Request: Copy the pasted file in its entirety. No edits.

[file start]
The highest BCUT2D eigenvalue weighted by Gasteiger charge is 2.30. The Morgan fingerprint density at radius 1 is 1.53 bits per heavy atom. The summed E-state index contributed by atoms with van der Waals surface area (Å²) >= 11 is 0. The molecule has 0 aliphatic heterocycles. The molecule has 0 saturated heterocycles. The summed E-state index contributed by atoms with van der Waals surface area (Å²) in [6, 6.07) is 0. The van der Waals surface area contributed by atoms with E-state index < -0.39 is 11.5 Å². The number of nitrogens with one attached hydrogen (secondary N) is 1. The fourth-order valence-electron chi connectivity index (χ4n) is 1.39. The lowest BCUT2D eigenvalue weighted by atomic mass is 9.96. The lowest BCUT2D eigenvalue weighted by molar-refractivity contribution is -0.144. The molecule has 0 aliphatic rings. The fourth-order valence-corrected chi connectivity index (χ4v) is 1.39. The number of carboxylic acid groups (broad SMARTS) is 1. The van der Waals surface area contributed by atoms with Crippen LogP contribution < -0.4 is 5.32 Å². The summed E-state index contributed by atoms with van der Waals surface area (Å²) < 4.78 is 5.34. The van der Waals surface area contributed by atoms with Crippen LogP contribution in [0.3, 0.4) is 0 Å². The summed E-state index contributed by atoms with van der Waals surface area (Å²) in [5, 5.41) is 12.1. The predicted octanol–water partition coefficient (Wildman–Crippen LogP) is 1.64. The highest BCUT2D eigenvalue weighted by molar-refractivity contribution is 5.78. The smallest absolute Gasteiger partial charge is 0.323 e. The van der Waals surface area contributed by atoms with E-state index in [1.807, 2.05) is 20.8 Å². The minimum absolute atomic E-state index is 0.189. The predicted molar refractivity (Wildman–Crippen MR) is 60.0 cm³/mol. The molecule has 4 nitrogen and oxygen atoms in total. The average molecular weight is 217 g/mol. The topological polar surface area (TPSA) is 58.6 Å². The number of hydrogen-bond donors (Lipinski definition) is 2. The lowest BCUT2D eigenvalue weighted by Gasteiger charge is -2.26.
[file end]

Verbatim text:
The highest BCUT2D eigenvalue weighted by Gasteiger charge is 2.30. The Morgan fingerprint density at radius 1 is 1.53 bits per heavy atom. The summed E-state index contributed by atoms with van der Waals surface area (Å²) >= 11 is 0. The molecule has 0 aliphatic heterocycles. The molecule has 0 saturated heterocycles. The summed E-state index contributed by atoms with van der Waals surface area (Å²) in [6, 6.07) is 0. The van der Waals surface area contributed by atoms with E-state index < -0.39 is 11.5 Å². The number of nitrogens with one attached hydrogen (secondary N) is 1. The fourth-order valence-electron chi connectivity index (χ4n) is 1.39. The lowest BCUT2D eigenvalue weighted by atomic mass is 9.96. The lowest BCUT2D eigenvalue weighted by molar-refractivity contribution is -0.144. The molecule has 0 aliphatic rings. The fourth-order valence-corrected chi connectivity index (χ4v) is 1.39. The number of carboxylic acid groups (broad SMARTS) is 1. The van der Waals surface area contributed by atoms with Crippen LogP contribution < -0.4 is 5.32 Å². The summed E-state index contributed by atoms with van der Waals surface area (Å²) < 4.78 is 5.34. The van der Waals surface area contributed by atoms with Crippen LogP contribution in [0.3, 0.4) is 0 Å². The summed E-state index contributed by atoms with van der Waals surface area (Å²) in [5, 5.41) is 12.1. The predicted octanol–water partition coefficient (Wildman–Crippen LogP) is 1.64. The highest BCUT2D eigenvalue weighted by molar-refractivity contribution is 5.78. The smallest absolute Gasteiger partial charge is 0.323 e. The van der Waals surface area contributed by atoms with E-state index in [1.807, 2.05) is 20.8 Å². The minimum absolute atomic E-state index is 0.189. The predicted molar refractivity (Wildman–Crippen MR) is 60.0 cm³/mol. The molecule has 4 nitrogen and oxygen atoms in total. The average molecular weight is 217 g/mol. The topological polar surface area (TPSA) is 58.6 Å². The number of hydrogen-bond donors (Lipinski definition) is 2. The lowest BCUT2D eigenvalue weighted by Gasteiger charge is -2.26.